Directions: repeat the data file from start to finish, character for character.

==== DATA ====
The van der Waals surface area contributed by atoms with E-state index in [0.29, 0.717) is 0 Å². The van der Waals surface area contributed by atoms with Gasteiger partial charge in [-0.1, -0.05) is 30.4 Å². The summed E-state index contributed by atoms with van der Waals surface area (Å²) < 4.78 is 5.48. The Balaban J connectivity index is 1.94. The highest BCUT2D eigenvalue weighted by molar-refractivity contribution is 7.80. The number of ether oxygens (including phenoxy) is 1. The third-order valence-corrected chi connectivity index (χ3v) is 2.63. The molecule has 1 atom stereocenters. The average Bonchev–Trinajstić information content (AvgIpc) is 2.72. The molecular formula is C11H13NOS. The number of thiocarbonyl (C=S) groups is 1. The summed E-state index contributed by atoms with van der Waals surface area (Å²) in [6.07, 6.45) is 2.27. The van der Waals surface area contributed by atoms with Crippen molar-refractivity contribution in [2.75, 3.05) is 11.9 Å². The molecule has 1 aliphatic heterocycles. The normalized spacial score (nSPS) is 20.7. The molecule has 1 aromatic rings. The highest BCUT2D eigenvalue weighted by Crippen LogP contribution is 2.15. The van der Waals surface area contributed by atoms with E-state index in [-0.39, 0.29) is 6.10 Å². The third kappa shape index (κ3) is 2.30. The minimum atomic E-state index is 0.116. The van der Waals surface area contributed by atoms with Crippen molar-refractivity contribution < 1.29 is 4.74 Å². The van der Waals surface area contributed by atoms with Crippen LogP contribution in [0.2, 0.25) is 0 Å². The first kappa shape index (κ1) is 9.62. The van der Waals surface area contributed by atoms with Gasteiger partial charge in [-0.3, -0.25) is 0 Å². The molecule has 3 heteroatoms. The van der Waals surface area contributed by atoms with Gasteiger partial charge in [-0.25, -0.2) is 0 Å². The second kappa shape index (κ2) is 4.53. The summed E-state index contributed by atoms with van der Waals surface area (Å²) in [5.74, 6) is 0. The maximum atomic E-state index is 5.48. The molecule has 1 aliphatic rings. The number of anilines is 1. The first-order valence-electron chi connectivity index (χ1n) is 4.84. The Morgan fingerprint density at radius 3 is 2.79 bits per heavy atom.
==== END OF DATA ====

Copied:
The van der Waals surface area contributed by atoms with E-state index in [0.29, 0.717) is 0 Å². The van der Waals surface area contributed by atoms with Gasteiger partial charge in [-0.1, -0.05) is 30.4 Å². The summed E-state index contributed by atoms with van der Waals surface area (Å²) < 4.78 is 5.48. The Balaban J connectivity index is 1.94. The highest BCUT2D eigenvalue weighted by molar-refractivity contribution is 7.80. The number of ether oxygens (including phenoxy) is 1. The third-order valence-corrected chi connectivity index (χ3v) is 2.63. The molecule has 1 atom stereocenters. The average Bonchev–Trinajstić information content (AvgIpc) is 2.72. The molecular formula is C11H13NOS. The number of thiocarbonyl (C=S) groups is 1. The summed E-state index contributed by atoms with van der Waals surface area (Å²) in [6.07, 6.45) is 2.27. The van der Waals surface area contributed by atoms with Crippen molar-refractivity contribution in [2.75, 3.05) is 11.9 Å². The molecule has 1 aliphatic heterocycles. The normalized spacial score (nSPS) is 20.7. The molecule has 1 aromatic rings. The highest BCUT2D eigenvalue weighted by Crippen LogP contribution is 2.15. The van der Waals surface area contributed by atoms with E-state index in [-0.39, 0.29) is 6.10 Å². The third kappa shape index (κ3) is 2.30. The minimum atomic E-state index is 0.116. The van der Waals surface area contributed by atoms with Crippen molar-refractivity contribution < 1.29 is 4.74 Å². The van der Waals surface area contributed by atoms with Crippen LogP contribution in [0.2, 0.25) is 0 Å². The first kappa shape index (κ1) is 9.62. The van der Waals surface area contributed by atoms with Gasteiger partial charge in [-0.3, -0.25) is 0 Å². The molecule has 3 heteroatoms. The van der Waals surface area contributed by atoms with Gasteiger partial charge in [-0.25, -0.2) is 0 Å². The second kappa shape index (κ2) is 4.53. The summed E-state index contributed by atoms with van der Waals surface area (Å²) in [5.74, 6) is 0. The maximum atomic E-state index is 5.48. The molecule has 1 aliphatic rings. The number of anilines is 1. The first-order valence-electron chi connectivity index (χ1n) is 4.84. The Morgan fingerprint density at radius 3 is 2.79 bits per heavy atom.